Remember when you first learned to ride a bike? It’s all about balance, isn’t it? You’ll appreciate that same skill in A Lady Cyclist’s Guide to Kashgar, a story that weaves between female missionaries in 1923 Asia and a woman in modern-day London who shows kindness to a Yemeni refugee. British citizens Eva, Lizzie, and Millicent have their strength and ideals tested when they find themselves unexpectedly caring for an infant while under house arrest in Turkestan. Then we shift to Frieda, a present-day Middle Eastern scholar who returns home after a long absence to discover she has inherited an apartment from a woman she has never met. Explore exotic lands and intriguing connections in Suzanne Joinson’s debut novel.
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Young Jim is tired of living in his father’s shadow. His father, Jim Hawkins, cavorted with the infamous swashbuckler, Long John Silver. You can read the elder Hawkins’ story in Robert Louis Stevenson’s classic pirate tale, Treasure Island. Then there’s Natty, the androgynous daughter of Long John Silver. She, too, wants adventures of her own. Natty proposes to young Jim that they journey back to Treasure Island to retrieve all the silver that their fathers didn’t have room to carry home almost forty years before. Andrew Motion, a former Poet Laureate of the United Kingdom (1999 – 2000), writes of buccaneers, bullion, long held grudges, and Natty and Jim’s unexpected exploits in Silver: Return to Treasure Island.
Congratulations to Hilary Mantel for making award history with her win of the 2012 Man Booker Prize, a prestigious literary honor that often has significant impact on popular reading. Bring Up the Bodies, the second installment in a planned Tudor trilogy, explores the fate of Anne Boleyn. The first book, Wolf Hall, won the Prize in 2009 and became an international bestseller. According to the selection committee, “her resuscitation of Thomas Cromwell – and with him the historical novel – is one of the great achievements of modern literature.” With this honor, Mantel becomes the first writer to win for a direct sequel, one of only three writers to win more than once, the first woman to win twice, the first British author to win twice, and the first to win again in so short a time.
Cora Carlisle, a woman of 36, is in need of change. Her two sons are going off to college, and her husband has a busy law practice. When a chaperone is needed to guide 15-year-old Louise Brooks through New York City as she studies dance at the Denishawn School, Cora leaps at the chance. Louise is already a force of nature, extremely beautiful, and about to become a famous silent film star. Cora battles herself on how much to corral Louise and how much to take after her. The Chaperone, by Laura Moriarty, is an intriguing look at the 1920s, detailing not only the fun and flappers, but the poverty, race issues, and gender politics of the day.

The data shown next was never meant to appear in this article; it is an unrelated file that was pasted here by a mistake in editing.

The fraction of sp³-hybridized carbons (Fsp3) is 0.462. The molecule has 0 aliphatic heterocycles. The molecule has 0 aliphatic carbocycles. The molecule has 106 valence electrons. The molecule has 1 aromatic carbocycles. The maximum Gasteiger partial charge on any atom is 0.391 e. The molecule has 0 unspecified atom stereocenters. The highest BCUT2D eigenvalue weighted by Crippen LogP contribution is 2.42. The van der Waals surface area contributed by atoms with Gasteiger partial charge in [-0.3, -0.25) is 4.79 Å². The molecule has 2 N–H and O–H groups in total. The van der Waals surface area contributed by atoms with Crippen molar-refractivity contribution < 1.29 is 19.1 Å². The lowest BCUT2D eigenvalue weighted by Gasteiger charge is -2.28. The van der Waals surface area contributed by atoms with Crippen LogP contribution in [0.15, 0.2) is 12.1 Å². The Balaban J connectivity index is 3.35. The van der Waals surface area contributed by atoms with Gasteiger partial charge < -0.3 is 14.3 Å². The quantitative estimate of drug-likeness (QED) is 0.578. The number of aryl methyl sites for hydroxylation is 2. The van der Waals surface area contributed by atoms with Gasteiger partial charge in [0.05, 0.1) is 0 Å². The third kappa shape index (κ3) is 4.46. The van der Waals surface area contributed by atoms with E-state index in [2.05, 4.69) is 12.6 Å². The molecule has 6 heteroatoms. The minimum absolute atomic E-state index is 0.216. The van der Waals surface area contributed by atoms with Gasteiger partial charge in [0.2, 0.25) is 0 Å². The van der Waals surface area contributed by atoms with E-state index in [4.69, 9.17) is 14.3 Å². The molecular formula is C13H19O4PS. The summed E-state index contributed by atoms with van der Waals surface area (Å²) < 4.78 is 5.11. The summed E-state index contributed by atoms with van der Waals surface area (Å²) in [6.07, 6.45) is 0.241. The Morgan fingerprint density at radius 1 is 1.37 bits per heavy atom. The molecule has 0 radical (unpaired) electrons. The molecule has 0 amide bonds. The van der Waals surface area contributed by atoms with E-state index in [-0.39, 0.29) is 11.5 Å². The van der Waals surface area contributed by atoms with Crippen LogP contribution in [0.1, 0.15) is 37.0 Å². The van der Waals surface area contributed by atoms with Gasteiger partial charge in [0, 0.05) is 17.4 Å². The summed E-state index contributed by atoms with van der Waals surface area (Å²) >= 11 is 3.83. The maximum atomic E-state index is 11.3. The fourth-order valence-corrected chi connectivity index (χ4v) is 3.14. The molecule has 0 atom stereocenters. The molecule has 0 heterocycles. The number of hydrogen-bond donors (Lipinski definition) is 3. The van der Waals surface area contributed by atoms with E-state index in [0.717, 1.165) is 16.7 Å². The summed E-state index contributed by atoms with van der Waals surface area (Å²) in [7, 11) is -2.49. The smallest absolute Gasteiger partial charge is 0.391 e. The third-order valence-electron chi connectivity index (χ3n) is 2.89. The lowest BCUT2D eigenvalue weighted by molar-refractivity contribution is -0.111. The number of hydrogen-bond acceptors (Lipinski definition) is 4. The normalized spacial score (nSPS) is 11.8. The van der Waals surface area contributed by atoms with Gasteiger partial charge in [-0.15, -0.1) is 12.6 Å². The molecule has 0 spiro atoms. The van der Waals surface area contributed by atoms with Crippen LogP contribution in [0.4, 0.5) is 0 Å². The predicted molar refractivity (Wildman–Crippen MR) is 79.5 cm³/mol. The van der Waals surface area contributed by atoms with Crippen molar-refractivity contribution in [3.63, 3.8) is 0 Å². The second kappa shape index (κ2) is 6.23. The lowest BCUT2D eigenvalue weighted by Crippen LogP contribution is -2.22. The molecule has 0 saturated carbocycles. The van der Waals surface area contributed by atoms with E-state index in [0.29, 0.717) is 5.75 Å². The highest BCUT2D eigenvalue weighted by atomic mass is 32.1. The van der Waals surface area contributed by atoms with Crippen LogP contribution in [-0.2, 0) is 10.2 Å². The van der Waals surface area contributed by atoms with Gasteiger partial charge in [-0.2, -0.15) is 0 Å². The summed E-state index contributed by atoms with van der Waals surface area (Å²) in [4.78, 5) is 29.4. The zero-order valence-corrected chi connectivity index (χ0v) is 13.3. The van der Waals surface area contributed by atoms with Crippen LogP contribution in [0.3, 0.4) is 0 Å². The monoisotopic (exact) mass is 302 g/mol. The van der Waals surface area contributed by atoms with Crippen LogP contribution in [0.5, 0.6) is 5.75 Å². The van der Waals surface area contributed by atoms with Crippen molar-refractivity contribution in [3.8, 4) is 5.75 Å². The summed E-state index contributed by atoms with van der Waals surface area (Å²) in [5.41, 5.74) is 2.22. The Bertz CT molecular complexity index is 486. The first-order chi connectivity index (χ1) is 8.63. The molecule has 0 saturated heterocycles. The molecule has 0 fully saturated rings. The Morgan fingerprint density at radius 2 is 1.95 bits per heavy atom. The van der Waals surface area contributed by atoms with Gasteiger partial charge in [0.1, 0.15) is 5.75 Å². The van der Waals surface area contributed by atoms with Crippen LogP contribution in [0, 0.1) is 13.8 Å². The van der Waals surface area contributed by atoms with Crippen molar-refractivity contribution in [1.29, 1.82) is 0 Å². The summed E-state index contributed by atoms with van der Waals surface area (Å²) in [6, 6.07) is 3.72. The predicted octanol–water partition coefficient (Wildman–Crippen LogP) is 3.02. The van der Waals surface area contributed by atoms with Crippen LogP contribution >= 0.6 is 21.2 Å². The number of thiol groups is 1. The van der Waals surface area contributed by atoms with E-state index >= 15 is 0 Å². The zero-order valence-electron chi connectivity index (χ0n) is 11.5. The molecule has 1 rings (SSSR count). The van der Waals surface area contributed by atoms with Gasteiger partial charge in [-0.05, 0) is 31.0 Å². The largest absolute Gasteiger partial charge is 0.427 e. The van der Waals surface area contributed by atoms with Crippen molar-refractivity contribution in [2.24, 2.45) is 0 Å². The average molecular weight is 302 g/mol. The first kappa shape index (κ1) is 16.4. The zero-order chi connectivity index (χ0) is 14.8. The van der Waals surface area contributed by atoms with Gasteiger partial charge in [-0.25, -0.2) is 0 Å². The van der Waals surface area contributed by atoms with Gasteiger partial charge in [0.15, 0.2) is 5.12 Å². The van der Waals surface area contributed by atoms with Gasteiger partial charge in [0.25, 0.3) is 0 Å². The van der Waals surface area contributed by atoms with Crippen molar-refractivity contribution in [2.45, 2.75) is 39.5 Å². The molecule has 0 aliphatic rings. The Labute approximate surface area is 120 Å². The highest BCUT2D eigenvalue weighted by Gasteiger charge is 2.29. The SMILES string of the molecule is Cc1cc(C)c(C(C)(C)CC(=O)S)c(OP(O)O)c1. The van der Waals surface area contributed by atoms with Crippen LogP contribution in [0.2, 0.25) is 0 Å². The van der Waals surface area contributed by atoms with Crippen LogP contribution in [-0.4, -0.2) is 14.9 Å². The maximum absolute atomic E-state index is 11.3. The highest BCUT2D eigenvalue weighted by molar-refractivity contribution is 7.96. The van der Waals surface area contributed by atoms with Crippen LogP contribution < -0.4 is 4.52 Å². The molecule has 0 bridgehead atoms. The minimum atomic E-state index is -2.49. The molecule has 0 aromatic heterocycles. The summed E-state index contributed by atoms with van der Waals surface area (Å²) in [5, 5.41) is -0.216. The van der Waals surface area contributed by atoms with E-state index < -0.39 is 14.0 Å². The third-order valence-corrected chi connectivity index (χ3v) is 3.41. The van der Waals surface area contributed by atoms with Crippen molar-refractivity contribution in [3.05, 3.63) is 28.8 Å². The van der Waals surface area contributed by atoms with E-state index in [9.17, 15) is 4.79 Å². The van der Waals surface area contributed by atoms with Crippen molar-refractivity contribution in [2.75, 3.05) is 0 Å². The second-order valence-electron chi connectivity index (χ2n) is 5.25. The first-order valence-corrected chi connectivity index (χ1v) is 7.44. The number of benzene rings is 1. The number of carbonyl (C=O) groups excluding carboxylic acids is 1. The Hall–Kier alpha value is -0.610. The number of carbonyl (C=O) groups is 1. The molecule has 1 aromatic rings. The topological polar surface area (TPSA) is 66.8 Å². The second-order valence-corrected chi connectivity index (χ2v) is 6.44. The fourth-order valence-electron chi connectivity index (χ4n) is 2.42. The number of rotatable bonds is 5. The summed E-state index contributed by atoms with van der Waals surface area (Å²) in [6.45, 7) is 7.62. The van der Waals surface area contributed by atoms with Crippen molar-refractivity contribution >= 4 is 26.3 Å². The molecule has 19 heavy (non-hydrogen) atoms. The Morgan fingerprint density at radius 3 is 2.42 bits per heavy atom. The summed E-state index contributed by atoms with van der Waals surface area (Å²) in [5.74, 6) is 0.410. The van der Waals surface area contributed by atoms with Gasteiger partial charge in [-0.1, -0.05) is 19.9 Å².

Click here to see what books Alice might enjoy when resting from all that growing and shrinking.
If you like the movie 300, about 300 Spartans fending off overwhelming hordes of the Persian army at the strait of Thermopylae, then you’ll probably enjoy the similarly-themed novel Gates of Fire by Steven Pressfield. But your ancient historical fiction reading spree doesn’t have to stop there…
Click here for more novels set in or tied to ancient Greece.
Be still our hearts! The Romance Writers of America have named the most outstanding published romance novels of the year and honored them with the 2012 RITA Awards. No matter if your preferred hero wears a kilt, holds a Regency title, has ties to the supernatural, or appreciates homebaked goods, you’ll find a winner to enhance your dreams.
Best Historical Romance: The Black Hawk by Joanna Bourne
Best Regency Historical Romance: A Night to Surrender by Tessa Dare
Best Novel with Strong Romantic Elements: How to Bake a Perfect Life by Barbara O’Neal
Best First Book: First Grave on the Right by Darynda Jones
Best Paranormal Romance: Dragon Bound by Thea Harrison
Best Romantic Suspense: New York to Dallas by J.D. Robb
Best Young Adult Romance: Enclave by Ann Aguirre
The 2012 Christy Awards, designed to honor and promote excellence in Christian fiction, newly announced top picks in a variety of genres. Click here for a complete of nominees, and choose one of the winners below to inspire your end-of-summer reading.
Contemporary Standalone: Promises to Keep by Ann Tatlock
Contemporary Series: The Amish Midwife by Mindy Starns Clark and Leslie Gould
Suspense: The Queen by Steven James
Historical: Wonderland Creek by Lynn Austin
Historical Romance: The Maid of Fairbourne Hall by Julie Klassen
First Novel: Words by Ginny Yttrup
1867, Omaha. Julius Meyer was kidnapped by the Ponca Indians. Julius quickly picks up the Ponca’s customs and language and becomes their official interpreter. Combine Julius’ story with that of a scandalous soiled dove and Julius’ soon-to-be-famous magician cousin, Alexander Hermann, and you have Magic Words, by Gerald Kolpan.
Kolpan discusses the inspiration and writing process behind Magic Words: The Tale of a Jewish Boy-Interpreter, the World’s Most Estimable Magician, a Murderous Harlot, and America’s Greatest Indian Chief in the clip below.
Amandine Aurore Lucie Dupin was a highly irregular nineteenth century woman who wore pants, smoked cigars in public, wrote sensational novels, and was most commonly known by her pseudonym, George Sand. Impromptu, starring Judy Davis, Emma Thompson, and Hugh Grant, is the story of Sand wooing Frédéric Chopin at an aspiring socialite’s salon in the French countryside. Sand invited herself to the salon and, to her chagrin, finds that her lovemaking is interrupted by several of her own ex-beaus and a mysterious secret admirer that grabs Chopin’s attention. The salon spirals out of control as artists vie for status and one another’s hearts in this unconventional, literary romance.